AN ANGLO-INDIAN ENGRAVED IVORY AND TORTOISESHELL MINIATURE KNEEHOLE DESK**
Notice Regarding the Sale of Ivory and Tortoiseshe… Read more
AN ANGLO-INDIAN ENGRAVED IVORY AND TORTOISESHELL MINIATURE KNEEHOLE DESK**

VIZIGAPATAM, LATE 18TH CENTURY

Details
AN ANGLO-INDIAN ENGRAVED IVORY AND TORTOISESHELL MINIATURE KNEEHOLE DESK**
Vizigapatam, late 18th century
The rectangular top with central lozenge reserve overhanging a long frieze drawer, the kneehole with four sandlewood-lined drawers and two pigeonholes flanked by a removable panel enclosing four further drawers and two pigeonholes, each side similarly with a lozenge reserve, on bracket feet, with scrolling foliate-engraved borders and moldings overall, with the remnants of a printed BADA label to the underside
17in. (43cm.) high, 16¾in. (42.5cm.) wide, 8¾in. (22cm.) deep
Special notice

Notice Regarding the Sale of Ivory and Tortoiseshell Prospective purchasers are advised that several countries prohibit the importation of property containing ivory or tortoiseshell. Accordingly, prospective purchasers should familiarize themselves with relevant customs regulations prior to bidding if they intend to import this lot into another country.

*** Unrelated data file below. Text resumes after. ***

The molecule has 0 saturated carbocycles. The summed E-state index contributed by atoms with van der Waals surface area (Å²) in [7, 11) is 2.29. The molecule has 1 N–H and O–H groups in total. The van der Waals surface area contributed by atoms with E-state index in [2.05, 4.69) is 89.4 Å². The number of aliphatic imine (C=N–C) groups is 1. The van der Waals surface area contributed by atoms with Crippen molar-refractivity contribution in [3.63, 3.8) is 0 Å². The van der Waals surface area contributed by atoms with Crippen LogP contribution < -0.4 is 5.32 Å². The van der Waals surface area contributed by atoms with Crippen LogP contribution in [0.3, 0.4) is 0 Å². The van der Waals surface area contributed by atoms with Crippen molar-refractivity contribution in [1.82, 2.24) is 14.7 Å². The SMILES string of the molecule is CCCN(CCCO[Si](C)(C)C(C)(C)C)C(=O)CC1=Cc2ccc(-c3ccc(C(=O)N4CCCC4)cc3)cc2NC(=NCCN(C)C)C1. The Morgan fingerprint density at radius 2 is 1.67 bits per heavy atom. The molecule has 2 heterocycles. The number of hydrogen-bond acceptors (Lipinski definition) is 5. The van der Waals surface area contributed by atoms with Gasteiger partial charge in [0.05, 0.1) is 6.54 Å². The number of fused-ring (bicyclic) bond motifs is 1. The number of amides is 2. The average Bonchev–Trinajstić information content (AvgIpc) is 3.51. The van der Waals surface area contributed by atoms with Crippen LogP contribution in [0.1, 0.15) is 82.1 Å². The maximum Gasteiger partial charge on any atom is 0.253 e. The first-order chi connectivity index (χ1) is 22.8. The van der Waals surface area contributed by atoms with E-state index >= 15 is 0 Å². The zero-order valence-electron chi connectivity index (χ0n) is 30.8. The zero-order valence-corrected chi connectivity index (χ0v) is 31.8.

Lot Essay

This miniature desk, designed in the distinctive English manner of the 1720s and decorated with engraved scrolling floral vines, is part of a group of exotic ivory-veneered furniture probably executed under the direction of the Dutch and English East India Companies at Vizagapatam, a port on the Coromandel Coast in southern India, in the second half of the 18th century. Two miniature cabinets of circa 1770 brought to England by Alexander Wynch, Governor of Fort St. George from 1773 to 1775 and now in the Royal Collection display similar decoration (one illustrated in J. Harris et al, Buckingham Palace and Its Treasures, New York, 1968, p.126). A second miniature kneehole desk with blank ivory panels sold in these Rooms, 30 January 1993, lot 138 ($24,200), making for a strong comparison in form and in the similarly engraved ivory borders.

By the 1760s, Vizigapatam artisans were regularly decorating such miniature furniture with engraved architectural scenes or more entertaining vignettes based loosely on European print sources. This type of decoration can be seen in miniature bureau-cabinet of circa 1780-90 in the Peabody Essex Museum (A. Jaffer, Furniture from British Indian and Ceylon, 2001, cat. no. 46, pp. 200-203 and also in 'Art & the East India Trade', Exhibition Catalogue, Victoria and Albert Museum, London, 1970, fig. 21). Other examples include one in the Rijksmuseum, Amsterdam, of similar date (illustrated in Jaffer, op. cit., fig. 93, p. 202).

While the decoration is representative of many objects made at the time, the use of tortoiseshell panels points to a distinct sub-group. Perhaps the most pertinent related example is a table cabinet dated to the late 18th century with tortoiseshell-veneered reserves to each drawer front and panel sold Christie's London, 27 June 1983, lot 62A.
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